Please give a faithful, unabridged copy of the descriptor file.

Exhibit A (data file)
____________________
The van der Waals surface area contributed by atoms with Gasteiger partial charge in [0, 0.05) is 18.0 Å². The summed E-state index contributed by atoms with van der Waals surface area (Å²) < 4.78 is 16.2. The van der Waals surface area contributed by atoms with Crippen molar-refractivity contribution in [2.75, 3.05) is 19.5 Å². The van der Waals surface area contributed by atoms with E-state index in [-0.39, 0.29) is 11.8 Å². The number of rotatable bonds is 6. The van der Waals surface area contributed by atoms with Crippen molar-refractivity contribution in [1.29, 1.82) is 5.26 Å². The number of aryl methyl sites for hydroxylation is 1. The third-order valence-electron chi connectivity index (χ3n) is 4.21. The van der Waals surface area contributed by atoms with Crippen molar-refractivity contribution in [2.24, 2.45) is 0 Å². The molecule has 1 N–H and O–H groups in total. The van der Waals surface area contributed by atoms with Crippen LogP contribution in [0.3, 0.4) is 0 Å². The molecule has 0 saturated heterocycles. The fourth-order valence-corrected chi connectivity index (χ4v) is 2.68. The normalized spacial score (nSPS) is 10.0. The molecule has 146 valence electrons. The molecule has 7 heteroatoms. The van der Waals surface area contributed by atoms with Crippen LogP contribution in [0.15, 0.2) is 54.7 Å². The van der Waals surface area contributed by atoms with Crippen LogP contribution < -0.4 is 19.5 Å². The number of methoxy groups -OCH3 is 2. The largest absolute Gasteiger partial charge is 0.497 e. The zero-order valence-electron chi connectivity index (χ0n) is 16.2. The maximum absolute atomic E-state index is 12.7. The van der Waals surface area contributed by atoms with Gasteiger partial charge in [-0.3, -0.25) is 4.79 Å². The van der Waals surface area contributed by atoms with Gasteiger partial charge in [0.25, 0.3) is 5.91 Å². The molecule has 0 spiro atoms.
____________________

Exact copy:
The van der Waals surface area contributed by atoms with Gasteiger partial charge in [0, 0.05) is 18.0 Å². The summed E-state index contributed by atoms with van der Waals surface area (Å²) < 4.78 is 16.2. The van der Waals surface area contributed by atoms with Crippen molar-refractivity contribution in [2.75, 3.05) is 19.5 Å². The van der Waals surface area contributed by atoms with E-state index in [-0.39, 0.29) is 11.8 Å². The number of rotatable bonds is 6. The van der Waals surface area contributed by atoms with Crippen molar-refractivity contribution in [1.29, 1.82) is 5.26 Å². The number of aryl methyl sites for hydroxylation is 1. The third-order valence-electron chi connectivity index (χ3n) is 4.21. The van der Waals surface area contributed by atoms with Crippen molar-refractivity contribution in [2.24, 2.45) is 0 Å². The molecule has 1 N–H and O–H groups in total. The van der Waals surface area contributed by atoms with Crippen LogP contribution in [0.3, 0.4) is 0 Å². The molecule has 0 saturated heterocycles. The fourth-order valence-corrected chi connectivity index (χ4v) is 2.68. The normalized spacial score (nSPS) is 10.0. The molecule has 146 valence electrons. The molecule has 7 heteroatoms. The van der Waals surface area contributed by atoms with Crippen LogP contribution in [0.15, 0.2) is 54.7 Å². The van der Waals surface area contributed by atoms with Crippen LogP contribution < -0.4 is 19.5 Å². The number of methoxy groups -OCH3 is 2. The largest absolute Gasteiger partial charge is 0.497 e. The zero-order valence-electron chi connectivity index (χ0n) is 16.2. The maximum absolute atomic E-state index is 12.7. The van der Waals surface area contributed by atoms with Gasteiger partial charge in [-0.3, -0.25) is 4.79 Å². The van der Waals surface area contributed by atoms with Gasteiger partial charge in [0.25, 0.3) is 5.91 Å². The molecule has 0 spiro atoms.